Occurring during a transition between seasons, any kind of weather can be expected. Over the dozen-plus years I've ridden the T-burner, we've had several nice years with dry conditions and temps above 50F, like today. 300+ riders can show up on a nice day. But I've also ridden in rain, on at least four occasions, including one year it poured the whole ride at 35F. Less than 50 riders showed that year. There were at least two years with snow on the ground, and one of those years the temp never got out of the teens. I'll take that over 35F rain any day. I've flatted only once, back before I converted to tubeless.
The FOMBA trail system is considerably bonier now than 10 years ago. Heavy usage has a way of bringing roots and rocks "up." My average speed hasn't dropped much though. Today the conditions weren't perfect, but close. Heavy fog in the morning left areas a tad greasy. Leaf drop is always a factor on this ride.
At registration, the usual suspects were chomping at the bit. I know I enter a risky realm when riding with RichB and DaveP on technical terrain. They ride FOMBA like brakes are optional. I burn through pads at FOMBA. The ride start was a bit chaotic, with SteveG arriving late and Rich and Dave heading out with another group. I wondered if I'd see them again. It didn't take long for Steve, Skogs and I to catch the group.
Large group rides aren't really my thing, as you invariably spend as much time regrouping, fixing flats and mechanicals and BSing as you do riding. Nothing wrong with that, just not my style. I rather push myself until I fade into an endorphin fog. Rich and Dave share similar ride values.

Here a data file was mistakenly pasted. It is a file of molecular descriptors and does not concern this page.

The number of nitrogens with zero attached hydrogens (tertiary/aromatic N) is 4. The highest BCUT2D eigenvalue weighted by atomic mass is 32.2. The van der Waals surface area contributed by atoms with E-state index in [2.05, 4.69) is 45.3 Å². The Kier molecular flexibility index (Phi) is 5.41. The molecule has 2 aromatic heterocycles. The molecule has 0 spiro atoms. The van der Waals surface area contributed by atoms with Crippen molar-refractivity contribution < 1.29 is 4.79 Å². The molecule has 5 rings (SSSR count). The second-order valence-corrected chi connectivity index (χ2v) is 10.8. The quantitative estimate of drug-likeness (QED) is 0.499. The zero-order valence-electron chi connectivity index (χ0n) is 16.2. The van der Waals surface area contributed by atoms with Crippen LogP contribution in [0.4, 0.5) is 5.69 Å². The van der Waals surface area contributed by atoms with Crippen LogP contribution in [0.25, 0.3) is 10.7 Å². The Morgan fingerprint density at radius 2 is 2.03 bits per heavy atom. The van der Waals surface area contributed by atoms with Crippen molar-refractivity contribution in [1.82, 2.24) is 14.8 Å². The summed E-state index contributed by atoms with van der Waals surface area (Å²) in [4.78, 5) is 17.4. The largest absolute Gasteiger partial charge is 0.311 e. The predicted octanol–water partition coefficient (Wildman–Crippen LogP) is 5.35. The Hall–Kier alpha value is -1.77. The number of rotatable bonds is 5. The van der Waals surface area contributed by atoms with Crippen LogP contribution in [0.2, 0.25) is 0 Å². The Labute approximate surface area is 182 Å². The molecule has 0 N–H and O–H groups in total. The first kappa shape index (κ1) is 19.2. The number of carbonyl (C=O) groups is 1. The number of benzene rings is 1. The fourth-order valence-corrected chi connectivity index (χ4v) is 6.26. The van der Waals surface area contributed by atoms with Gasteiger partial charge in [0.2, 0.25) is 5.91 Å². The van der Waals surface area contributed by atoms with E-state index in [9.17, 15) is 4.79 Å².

Unfortunately, when I came to the front of the pack to ratchet the pace up a bit heading to Battery Point, Steve and Skogs fell off. Before heading into the "hero" section, we debated whether to wait for a bit, but consensus was to stay ahead of the masses. FOMBA trails can really get gummed up with diversity of riders hitting the challenging terrain. I feared doom riding with these two without others to temper the pace just a bit. They give me no sympathy.
I nearly cleaned Fireline with one minor dab. I was glad to be alive coming out the other end of the peril filled three mile ribbon of death. The second longest trail in the system, the two mile long Long Trail, didn't treat me nearly as well with many dabs. I used to be able to clean these two trails regularly. The two biggest, chunkiest trails down, the rest should be easy as pie. Mmmm, already thinking about pie waiting for me at home.
The remaining nine FOMBA trails were a blur. Nobody hit the deck, but there were close calls. Having gotten through the hero section in good time, we decided to add a segment off the arrowed loop, adding about 4mi to the ride. Rich hadn't ridden this trail before, which hugs Old Candia and Hooksett roads. Nice flow and hillier than the rest of the FOMBA material.
Rich on bonus trail. Midday, long shadows, must be getting
close to December.
We finished with 31.6 miles and 3:15 hours on the Garmin. The parking lot was still full when we got back. Steve and Skogs had just finished too. They took a wrong turn, doubled back, then stopped and had some hot cocoa at the midpoint. Glad we didn't wait longer for them at the end of Fireline.
I made a huge dent in leftovers when I got home. Turkey, stuffing, mashed potatoes with the works (half pound of cream cheese, tub of sour cream and chives), gravy, and pie. Cathy baked two pies Thanksgiving morning, and 30hrs later, they are nearly gone. Cathy had only a small sliver each. Fat Doug ate the rest. Zero will-power when that kind of stuff is around. Now I have to recover for a 50+ miler planned on Sunday.
No way riding is cancelling out these calories!